• An example of an interaction in which the present invention would detect the presence of the disfluency marker in the subject response is as follows:
  • Agent: ‘What colour was the paint spilled on the carpet?’
  • Subject: ‘Err, um, blue I think . . . ’
  • The present invention, using the method described above would add a tag to ‘Err’ and a tag to ‘um’ in the subject response text to indicate the presence of two instances of the disfluency marker.
  • Repetition
  • Repetitions are repeated words or phrases and are possible indicators of deceptive parts of an interaction.
  • In the present invention, identifying repeated words and phrases in an interaction is done by searching for all possible words and phrases and tallying the number of appearances of each word or phrase. This is done with brute force techniques that search for every combination of word and phrase. The limit of the number of words in a phrase may be seven words. This ensures that repetition can be identified fast enough to operate in an online capacity at real-time speed.
  • Implied Repetition
  • Implied repetition is when the subject alludes to having said something previously. This can be indicative of deception as it indicates the subject may be attempting to persuade, to be believed and to convince rather than conveying information.
  • In the present invention, Implied repetition is identified within the subject response text using a using a bag of words model. The implied repetition bag of words model matches words and or phrases from the subject response text to words and or phrases listed in a ‘bag of words’ that contains all the implied repetition words and phrases considered by the present invention. Examples of implied repetition words and phrases are ‘Again’, ‘As I already mentioned’, ‘As I said previously’. If a word or phrase from the subject response text is determined to match a word or phrase in the bag of words that contains a list of all the implied repetition words and phrases considered by the present invention, then the present invention identifies that implied repetition is present. The present invention then adds a tag to the matched word or phrase in the subject response text to indicate the presence of the implied repetition marker.
  • An example of an interaction in which the present invention would detect the presence of the implied repetition marker in the subject response is as follows:
  • Agent: ‘ How do you see the next quarters trade figures developing?’ Subject: ‘As I said previously, the figures are about where we expect them to be . . . ’
  • The present invention, using the method described above would add tag to ‘As I said previously’ in the subject response text to indicate the presence of the implied repetition marker.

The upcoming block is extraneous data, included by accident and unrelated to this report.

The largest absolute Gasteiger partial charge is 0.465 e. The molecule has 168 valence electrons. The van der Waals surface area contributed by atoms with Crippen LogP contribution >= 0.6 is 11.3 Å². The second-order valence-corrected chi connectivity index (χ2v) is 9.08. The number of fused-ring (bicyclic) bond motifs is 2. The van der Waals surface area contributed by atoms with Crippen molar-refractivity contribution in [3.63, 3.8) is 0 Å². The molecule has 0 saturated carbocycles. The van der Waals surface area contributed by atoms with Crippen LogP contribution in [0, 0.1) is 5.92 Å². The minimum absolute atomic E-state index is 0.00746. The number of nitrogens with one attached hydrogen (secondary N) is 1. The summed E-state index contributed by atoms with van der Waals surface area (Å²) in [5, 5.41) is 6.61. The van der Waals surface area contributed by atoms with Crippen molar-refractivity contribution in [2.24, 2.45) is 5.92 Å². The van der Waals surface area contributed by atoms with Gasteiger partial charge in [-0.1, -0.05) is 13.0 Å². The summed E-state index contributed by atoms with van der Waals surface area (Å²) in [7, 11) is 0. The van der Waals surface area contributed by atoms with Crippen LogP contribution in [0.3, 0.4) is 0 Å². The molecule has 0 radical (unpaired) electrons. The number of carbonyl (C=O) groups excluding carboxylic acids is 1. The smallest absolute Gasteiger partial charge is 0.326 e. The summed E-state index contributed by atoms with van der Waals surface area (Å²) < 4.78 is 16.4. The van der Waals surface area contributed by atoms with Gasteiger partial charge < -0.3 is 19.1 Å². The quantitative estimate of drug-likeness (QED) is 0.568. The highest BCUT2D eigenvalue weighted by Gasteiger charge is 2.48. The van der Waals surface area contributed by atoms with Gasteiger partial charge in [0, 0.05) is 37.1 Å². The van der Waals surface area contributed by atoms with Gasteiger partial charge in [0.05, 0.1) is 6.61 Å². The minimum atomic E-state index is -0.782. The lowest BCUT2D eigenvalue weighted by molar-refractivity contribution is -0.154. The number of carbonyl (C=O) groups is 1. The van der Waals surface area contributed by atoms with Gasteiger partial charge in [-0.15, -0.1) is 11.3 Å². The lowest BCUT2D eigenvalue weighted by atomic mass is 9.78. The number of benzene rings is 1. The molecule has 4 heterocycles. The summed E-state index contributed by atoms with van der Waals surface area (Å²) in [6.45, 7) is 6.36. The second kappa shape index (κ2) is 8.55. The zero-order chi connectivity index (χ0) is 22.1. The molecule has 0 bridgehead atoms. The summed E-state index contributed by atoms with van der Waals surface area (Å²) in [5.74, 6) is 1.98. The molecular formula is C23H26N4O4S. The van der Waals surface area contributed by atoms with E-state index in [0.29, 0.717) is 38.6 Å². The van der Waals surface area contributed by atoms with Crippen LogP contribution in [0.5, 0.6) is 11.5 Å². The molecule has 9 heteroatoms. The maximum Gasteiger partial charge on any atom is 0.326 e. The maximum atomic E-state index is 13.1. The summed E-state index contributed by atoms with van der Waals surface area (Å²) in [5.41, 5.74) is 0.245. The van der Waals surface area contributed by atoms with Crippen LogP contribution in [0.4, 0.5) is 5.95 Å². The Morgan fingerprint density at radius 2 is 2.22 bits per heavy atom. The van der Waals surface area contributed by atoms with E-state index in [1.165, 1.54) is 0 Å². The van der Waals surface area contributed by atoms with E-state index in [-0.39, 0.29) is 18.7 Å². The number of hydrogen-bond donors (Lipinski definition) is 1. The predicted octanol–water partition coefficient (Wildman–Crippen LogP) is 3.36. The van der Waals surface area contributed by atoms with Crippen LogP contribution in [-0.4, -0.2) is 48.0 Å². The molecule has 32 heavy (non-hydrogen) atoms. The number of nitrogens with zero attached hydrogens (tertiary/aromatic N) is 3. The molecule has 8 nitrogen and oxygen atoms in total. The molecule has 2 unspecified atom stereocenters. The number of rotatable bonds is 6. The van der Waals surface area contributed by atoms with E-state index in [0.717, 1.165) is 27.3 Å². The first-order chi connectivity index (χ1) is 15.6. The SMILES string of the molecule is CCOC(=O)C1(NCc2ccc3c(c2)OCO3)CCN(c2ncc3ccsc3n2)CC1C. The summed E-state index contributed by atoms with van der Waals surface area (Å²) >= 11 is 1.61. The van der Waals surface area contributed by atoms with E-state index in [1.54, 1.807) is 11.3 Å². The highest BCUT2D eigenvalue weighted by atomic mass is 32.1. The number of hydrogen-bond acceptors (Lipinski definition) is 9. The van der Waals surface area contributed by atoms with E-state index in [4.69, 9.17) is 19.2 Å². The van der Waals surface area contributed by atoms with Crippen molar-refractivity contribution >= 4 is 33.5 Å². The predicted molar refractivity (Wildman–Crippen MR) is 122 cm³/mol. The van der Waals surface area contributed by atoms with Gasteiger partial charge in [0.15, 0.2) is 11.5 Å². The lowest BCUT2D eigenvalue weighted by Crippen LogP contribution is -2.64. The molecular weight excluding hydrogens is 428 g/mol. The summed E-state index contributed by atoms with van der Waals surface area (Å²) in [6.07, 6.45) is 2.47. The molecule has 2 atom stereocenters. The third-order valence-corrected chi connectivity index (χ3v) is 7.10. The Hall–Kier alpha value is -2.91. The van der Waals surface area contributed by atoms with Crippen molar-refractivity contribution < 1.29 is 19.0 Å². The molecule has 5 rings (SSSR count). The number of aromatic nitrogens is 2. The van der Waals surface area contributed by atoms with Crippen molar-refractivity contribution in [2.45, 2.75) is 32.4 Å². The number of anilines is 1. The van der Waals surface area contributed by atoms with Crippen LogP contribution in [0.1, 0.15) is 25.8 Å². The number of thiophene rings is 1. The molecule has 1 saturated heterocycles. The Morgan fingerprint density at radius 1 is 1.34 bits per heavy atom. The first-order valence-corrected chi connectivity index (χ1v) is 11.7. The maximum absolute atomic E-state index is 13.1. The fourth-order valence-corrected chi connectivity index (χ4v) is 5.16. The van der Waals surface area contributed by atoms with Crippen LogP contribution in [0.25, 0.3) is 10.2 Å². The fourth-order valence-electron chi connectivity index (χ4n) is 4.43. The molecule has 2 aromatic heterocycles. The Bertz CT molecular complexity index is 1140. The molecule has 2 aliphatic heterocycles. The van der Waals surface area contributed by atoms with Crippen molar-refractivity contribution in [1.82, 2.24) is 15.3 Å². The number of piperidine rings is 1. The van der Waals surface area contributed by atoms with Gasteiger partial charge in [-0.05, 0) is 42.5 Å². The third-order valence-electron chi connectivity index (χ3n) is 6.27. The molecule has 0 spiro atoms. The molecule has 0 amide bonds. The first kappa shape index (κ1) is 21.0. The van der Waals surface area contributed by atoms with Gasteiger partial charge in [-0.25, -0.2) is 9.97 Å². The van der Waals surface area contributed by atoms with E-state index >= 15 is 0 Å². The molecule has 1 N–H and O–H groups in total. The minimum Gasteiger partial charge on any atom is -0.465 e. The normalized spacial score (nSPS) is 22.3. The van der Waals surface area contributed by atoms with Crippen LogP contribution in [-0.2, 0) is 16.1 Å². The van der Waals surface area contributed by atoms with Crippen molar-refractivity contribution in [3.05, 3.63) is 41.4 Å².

• Memory Loss
  • The memory loss marker is present when the subject asserts that they do not remember something. A lack of memory about an incident demonstrates a lack of commitment on the part of the subject and signals the possibility of deception.
  • In the present invention, memory loss is identified within the subject response text using a using a bag of words model. The memory loss bag of words model matches words and or phrases from the subject response text to words and or phrases listed in a ‘bag of words’ that contains all the memory loss words and phrases considered by the present invention. Examples of memory loss words and phrases are ‘I can't really remember’, ‘I forget’, ‘I don't recall’. If a word or phrase from the subject response text is determined to match a word or phrase in the bag of words that contains a list of all the memory loss words and phrases considered by the present invention, then the present invention identifies that memory loss is present. The present invention then adds a tag to the matched word or phrase in the subject response text to indicate the presence of the memory loss marker.
  • An example of an interaction in which the present invention would detect the presence of the memory loss marker in the subject response is as follows:
  • Agent: ‘Tell me everything that happened’
  • Subject: ‘It was a while ago now. I can't really remember’
  • The present invention, using the method described above would add tag to ‘I can't really remember’ in the subject response text to indicate the presence of the memory loss marker.
  • Negation
  • The Negation marker indicates that the subject has reported something in the negative, i.e. the subject is telling the agent that something that didn't happen or isn't the case. Time in life is marked by events that happened. When a subject tells an agent what didn't happen, what wasn't said or what wasn't thought without being asked, this is an indicator of deception.